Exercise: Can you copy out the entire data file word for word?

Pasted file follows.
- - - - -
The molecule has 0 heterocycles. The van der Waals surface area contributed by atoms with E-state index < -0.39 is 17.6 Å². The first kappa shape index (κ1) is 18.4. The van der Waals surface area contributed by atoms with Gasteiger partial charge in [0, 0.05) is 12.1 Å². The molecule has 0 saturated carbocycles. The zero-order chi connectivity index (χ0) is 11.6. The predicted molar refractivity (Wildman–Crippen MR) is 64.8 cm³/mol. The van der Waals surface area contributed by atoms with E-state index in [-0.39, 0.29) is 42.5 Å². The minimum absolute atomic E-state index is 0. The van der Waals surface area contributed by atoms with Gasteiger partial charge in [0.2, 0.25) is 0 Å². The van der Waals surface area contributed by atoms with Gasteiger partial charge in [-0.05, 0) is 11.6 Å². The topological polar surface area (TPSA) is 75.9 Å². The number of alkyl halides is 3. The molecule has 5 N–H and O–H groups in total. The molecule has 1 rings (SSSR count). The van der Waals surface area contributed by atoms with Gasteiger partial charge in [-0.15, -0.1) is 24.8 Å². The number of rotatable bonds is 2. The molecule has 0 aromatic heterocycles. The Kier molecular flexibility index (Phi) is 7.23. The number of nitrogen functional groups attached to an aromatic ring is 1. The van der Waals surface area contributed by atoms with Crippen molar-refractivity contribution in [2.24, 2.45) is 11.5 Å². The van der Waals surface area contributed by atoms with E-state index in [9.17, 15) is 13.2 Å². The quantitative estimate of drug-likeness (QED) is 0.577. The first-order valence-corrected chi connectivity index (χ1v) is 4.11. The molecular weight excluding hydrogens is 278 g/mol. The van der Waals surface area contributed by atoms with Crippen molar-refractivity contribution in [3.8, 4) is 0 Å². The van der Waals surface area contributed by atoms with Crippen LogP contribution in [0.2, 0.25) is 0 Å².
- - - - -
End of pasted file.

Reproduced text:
The molecule has 0 heterocycles. The van der Waals surface area contributed by atoms with E-state index < -0.39 is 17.6 Å². The first kappa shape index (κ1) is 18.4. The van der Waals surface area contributed by atoms with Gasteiger partial charge in [0, 0.05) is 12.1 Å². The molecule has 0 saturated carbocycles. The zero-order chi connectivity index (χ0) is 11.6. The predicted molar refractivity (Wildman–Crippen MR) is 64.8 cm³/mol. The van der Waals surface area contributed by atoms with E-state index in [-0.39, 0.29) is 42.5 Å². The minimum absolute atomic E-state index is 0. The van der Waals surface area contributed by atoms with Gasteiger partial charge in [0.2, 0.25) is 0 Å². The van der Waals surface area contributed by atoms with Gasteiger partial charge in [-0.05, 0) is 11.6 Å². The topological polar surface area (TPSA) is 75.9 Å². The number of alkyl halides is 3. The molecule has 5 N–H and O–H groups in total. The molecule has 1 rings (SSSR count). The van der Waals surface area contributed by atoms with Gasteiger partial charge in [-0.15, -0.1) is 24.8 Å². The number of rotatable bonds is 2. The molecule has 0 aromatic heterocycles. The Kier molecular flexibility index (Phi) is 7.23. The number of nitrogen functional groups attached to an aromatic ring is 1. The van der Waals surface area contributed by atoms with Crippen molar-refractivity contribution in [2.24, 2.45) is 11.5 Å². The van der Waals surface area contributed by atoms with E-state index in [9.17, 15) is 13.2 Å². The quantitative estimate of drug-likeness (QED) is 0.577. The first-order valence-corrected chi connectivity index (χ1v) is 4.11. The molecular weight excluding hydrogens is 278 g/mol. The van der Waals surface area contributed by atoms with Crippen molar-refractivity contribution in [3.8, 4) is 0 Å². The van der Waals surface area contributed by atoms with Crippen LogP contribution in [0.2, 0.25) is 0 Å².